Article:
Germain and his wife Jeanne (Kristin Scott Thomas) are electrified by Claude’s peculiar and unpredictable tale, and the teacher urges his pupil to continue under the pretence of improving his writing, but also because of the voyeuristic thrill of this stealthy invasion. Claude’s tale is at first laden with class-based envy, leading to a caricatured portrayal, but under Germain’s guidance he begins to approach the “Rapha” family with greater compassion, leading to a richer download of information for his delighted audience-of-two, but also affecting his growth as a person. As the film progresses, though his spirit returns, Germain becomes compromised in his urge to receive more of these exciting updates, and Claude’s friendship with the family becomes precarious.
Ozon masterfully plays with the levels of fiction and “reality” here, creating a symbiosis between the art of storytelling and the act of living, from Germain and Jeanne’s feeble justifications for their almost prurient fascination with Claude and his adolescent crush on Esther (Emmanuelle Seigner), to Claude’s clever manipulation of his teacher and ever-shifting accounts of what goes on in the Rapha household. The audience is given an unreliable view of his actions, shown through the eyes of a boy not only fantasising about his importance within the family, but also his self-worth, his rationalisation for his actions, and his relationship with Germain, who he regards with a fascinating mixture of respect and disdain.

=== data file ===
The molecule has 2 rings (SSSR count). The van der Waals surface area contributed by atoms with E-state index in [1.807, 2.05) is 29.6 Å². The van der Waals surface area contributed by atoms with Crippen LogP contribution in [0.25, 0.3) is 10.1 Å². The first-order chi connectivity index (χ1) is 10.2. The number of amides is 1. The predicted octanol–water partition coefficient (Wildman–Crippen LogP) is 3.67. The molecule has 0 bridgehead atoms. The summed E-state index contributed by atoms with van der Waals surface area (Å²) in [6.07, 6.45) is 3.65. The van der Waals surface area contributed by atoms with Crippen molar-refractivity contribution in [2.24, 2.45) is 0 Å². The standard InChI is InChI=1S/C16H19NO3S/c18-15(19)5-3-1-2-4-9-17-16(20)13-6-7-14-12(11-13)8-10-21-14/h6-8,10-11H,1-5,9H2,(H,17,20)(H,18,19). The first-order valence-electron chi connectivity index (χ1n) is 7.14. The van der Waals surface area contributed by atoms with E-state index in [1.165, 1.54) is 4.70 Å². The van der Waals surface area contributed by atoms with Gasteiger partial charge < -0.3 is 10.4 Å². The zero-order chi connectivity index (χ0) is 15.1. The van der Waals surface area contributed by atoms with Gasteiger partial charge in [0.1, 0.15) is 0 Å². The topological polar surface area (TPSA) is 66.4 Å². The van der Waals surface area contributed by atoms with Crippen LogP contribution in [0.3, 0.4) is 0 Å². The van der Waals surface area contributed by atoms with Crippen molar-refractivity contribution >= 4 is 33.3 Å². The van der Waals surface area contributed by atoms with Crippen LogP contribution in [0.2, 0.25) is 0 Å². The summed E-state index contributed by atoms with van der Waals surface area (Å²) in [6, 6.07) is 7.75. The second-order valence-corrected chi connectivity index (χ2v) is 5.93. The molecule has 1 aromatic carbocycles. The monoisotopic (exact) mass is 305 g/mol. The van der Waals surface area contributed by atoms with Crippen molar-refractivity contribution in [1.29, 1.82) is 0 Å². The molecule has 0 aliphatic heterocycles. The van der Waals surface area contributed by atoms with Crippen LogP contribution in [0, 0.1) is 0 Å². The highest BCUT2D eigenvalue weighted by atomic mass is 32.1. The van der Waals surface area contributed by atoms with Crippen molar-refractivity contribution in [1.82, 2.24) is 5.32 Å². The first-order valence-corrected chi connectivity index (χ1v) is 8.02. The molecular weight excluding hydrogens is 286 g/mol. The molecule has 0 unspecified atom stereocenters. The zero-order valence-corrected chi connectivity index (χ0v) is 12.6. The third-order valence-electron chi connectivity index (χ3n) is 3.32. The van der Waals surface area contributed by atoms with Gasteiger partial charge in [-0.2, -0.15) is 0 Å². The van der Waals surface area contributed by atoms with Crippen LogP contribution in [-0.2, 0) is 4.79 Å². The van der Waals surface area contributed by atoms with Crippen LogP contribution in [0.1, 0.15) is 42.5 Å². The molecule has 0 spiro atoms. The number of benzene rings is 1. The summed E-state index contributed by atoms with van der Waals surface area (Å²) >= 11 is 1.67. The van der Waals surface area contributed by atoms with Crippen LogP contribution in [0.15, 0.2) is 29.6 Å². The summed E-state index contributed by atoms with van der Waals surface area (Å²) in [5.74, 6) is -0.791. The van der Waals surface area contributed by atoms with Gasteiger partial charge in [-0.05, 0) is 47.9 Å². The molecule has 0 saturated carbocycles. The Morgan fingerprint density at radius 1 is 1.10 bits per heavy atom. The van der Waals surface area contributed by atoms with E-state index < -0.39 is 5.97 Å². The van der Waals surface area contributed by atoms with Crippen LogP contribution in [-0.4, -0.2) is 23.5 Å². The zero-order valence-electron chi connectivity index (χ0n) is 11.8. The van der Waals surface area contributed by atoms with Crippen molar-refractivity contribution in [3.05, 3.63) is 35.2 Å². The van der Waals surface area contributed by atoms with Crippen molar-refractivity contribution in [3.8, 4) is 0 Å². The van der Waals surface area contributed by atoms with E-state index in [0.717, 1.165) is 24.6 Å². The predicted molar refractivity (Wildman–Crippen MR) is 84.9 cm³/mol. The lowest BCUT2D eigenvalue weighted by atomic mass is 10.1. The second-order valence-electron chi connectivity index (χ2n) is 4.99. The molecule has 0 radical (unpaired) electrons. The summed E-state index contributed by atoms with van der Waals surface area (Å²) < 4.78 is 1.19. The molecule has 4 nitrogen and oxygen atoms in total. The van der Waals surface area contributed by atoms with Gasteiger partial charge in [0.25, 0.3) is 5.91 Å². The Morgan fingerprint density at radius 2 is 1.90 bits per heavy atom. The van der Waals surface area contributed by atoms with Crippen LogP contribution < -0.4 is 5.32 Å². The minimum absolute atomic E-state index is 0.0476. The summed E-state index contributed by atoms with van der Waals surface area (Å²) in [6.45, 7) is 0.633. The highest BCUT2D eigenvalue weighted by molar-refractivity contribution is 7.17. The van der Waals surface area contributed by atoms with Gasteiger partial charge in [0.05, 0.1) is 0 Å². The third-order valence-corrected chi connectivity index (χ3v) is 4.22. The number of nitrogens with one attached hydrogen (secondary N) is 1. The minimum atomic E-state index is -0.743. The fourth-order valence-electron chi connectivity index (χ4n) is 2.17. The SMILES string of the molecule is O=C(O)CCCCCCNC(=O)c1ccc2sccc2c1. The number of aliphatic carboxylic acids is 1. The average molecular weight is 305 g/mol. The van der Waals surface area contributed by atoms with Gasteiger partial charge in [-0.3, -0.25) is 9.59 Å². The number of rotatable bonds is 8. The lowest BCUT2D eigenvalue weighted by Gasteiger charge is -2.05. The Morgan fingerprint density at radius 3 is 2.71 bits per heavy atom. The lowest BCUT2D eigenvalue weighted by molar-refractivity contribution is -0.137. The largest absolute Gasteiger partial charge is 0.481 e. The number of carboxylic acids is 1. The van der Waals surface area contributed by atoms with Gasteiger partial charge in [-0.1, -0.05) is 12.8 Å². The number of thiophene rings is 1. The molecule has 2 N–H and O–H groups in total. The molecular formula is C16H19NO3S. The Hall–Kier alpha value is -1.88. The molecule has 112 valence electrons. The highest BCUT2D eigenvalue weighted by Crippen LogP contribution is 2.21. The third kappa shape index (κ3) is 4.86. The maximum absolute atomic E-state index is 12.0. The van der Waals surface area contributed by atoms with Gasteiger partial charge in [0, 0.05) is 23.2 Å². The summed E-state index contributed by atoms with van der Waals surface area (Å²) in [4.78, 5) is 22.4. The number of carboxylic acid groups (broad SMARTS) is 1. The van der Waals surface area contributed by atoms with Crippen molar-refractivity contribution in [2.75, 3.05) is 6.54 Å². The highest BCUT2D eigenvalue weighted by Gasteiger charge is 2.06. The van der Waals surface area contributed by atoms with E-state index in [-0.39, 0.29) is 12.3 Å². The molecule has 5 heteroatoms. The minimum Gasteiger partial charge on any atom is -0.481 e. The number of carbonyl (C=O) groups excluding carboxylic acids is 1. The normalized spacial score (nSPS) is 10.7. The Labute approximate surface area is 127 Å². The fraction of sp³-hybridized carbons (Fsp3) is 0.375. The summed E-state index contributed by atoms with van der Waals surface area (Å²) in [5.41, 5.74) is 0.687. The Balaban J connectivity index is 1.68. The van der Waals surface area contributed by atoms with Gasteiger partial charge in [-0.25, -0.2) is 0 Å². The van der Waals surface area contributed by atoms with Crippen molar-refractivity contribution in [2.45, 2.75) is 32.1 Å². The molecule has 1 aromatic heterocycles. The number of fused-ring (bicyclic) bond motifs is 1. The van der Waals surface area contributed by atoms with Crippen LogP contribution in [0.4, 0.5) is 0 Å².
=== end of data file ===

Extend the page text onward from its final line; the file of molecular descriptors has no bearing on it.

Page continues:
Everyone’s intentions and desires are obscured, but Germain’s questionably-motivated tutoring has other consequences. Germain becomes so intoxicated with the chance to live vicariously through his student that he too becomes entwined with Claude and the Raphas, both in reality and fiction. Once he becomes part of the story, no amount of writerly knowledge can protect him from the ramifications; either a consequence of his hubris or his prosaic talents as a writer. On first viewing I found the finale a little unsatisfying but the more I think about it I see Ozon, as well as offering a kind of open ending for Germain and Claude, has also contrasted the neatness of narrative and the mess of life. Not an original idea, but one entertainingly depicted.